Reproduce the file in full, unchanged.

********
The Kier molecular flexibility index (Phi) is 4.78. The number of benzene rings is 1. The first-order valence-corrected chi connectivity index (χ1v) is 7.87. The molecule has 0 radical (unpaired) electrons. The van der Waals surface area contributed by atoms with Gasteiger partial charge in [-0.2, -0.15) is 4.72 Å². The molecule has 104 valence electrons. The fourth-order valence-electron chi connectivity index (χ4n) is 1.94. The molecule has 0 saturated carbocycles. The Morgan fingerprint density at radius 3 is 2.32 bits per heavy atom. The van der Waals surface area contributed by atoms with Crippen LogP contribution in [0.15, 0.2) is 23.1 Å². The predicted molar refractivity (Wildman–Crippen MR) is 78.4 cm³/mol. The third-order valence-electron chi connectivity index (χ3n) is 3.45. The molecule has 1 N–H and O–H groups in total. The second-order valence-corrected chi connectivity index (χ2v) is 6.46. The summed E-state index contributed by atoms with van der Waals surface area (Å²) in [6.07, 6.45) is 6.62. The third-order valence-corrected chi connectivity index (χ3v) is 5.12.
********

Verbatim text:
The Kier molecular flexibility index (Phi) is 4.78. The number of benzene rings is 1. The first-order valence-corrected chi connectivity index (χ1v) is 7.87. The molecule has 0 radical (unpaired) electrons. The van der Waals surface area contributed by atoms with Gasteiger partial charge in [-0.2, -0.15) is 4.72 Å². The molecule has 104 valence electrons. The fourth-order valence-electron chi connectivity index (χ4n) is 1.94. The molecule has 0 saturated carbocycles. The Morgan fingerprint density at radius 3 is 2.32 bits per heavy atom. The van der Waals surface area contributed by atoms with Crippen LogP contribution in [0.15, 0.2) is 23.1 Å². The predicted molar refractivity (Wildman–Crippen MR) is 78.4 cm³/mol. The third-order valence-electron chi connectivity index (χ3n) is 3.45. The molecule has 1 N–H and O–H groups in total. The second-order valence-corrected chi connectivity index (χ2v) is 6.46. The summed E-state index contributed by atoms with van der Waals surface area (Å²) in [6.07, 6.45) is 6.62. The third-order valence-corrected chi connectivity index (χ3v) is 5.12.